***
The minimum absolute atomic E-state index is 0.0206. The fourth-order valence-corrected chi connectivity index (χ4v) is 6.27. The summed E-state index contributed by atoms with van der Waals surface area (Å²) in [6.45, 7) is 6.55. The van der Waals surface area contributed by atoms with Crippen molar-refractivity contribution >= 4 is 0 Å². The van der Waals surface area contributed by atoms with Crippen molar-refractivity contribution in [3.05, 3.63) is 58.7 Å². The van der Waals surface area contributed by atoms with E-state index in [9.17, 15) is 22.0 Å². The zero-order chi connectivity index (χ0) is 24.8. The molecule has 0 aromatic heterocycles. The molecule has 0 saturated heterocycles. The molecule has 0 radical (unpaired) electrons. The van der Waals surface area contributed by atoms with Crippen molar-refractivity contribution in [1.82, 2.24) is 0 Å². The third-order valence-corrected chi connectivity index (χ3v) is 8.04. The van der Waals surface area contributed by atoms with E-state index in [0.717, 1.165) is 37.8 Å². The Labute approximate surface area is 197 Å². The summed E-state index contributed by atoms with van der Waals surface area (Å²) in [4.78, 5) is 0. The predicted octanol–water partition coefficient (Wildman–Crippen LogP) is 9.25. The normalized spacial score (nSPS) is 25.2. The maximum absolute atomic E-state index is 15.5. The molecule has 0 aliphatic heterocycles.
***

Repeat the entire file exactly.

The minimum absolute atomic E-state index is 0.0206. The fourth-order valence-corrected chi connectivity index (χ4v) is 6.27. The summed E-state index contributed by atoms with van der Waals surface area (Å²) in [6.45, 7) is 6.55. The van der Waals surface area contributed by atoms with Crippen molar-refractivity contribution >= 4 is 0 Å². The van der Waals surface area contributed by atoms with Crippen molar-refractivity contribution in [3.05, 3.63) is 58.7 Å². The van der Waals surface area contributed by atoms with E-state index in [9.17, 15) is 22.0 Å². The zero-order chi connectivity index (χ0) is 24.8. The molecule has 0 aromatic heterocycles. The molecule has 0 saturated heterocycles. The molecule has 0 radical (unpaired) electrons. The van der Waals surface area contributed by atoms with Crippen molar-refractivity contribution in [1.82, 2.24) is 0 Å². The third-order valence-corrected chi connectivity index (χ3v) is 8.04. The van der Waals surface area contributed by atoms with E-state index in [0.717, 1.165) is 37.8 Å². The Labute approximate surface area is 197 Å². The summed E-state index contributed by atoms with van der Waals surface area (Å²) in [4.78, 5) is 0. The predicted octanol–water partition coefficient (Wildman–Crippen LogP) is 9.25. The normalized spacial score (nSPS) is 25.2. The maximum absolute atomic E-state index is 15.5. The molecule has 0 aliphatic heterocycles.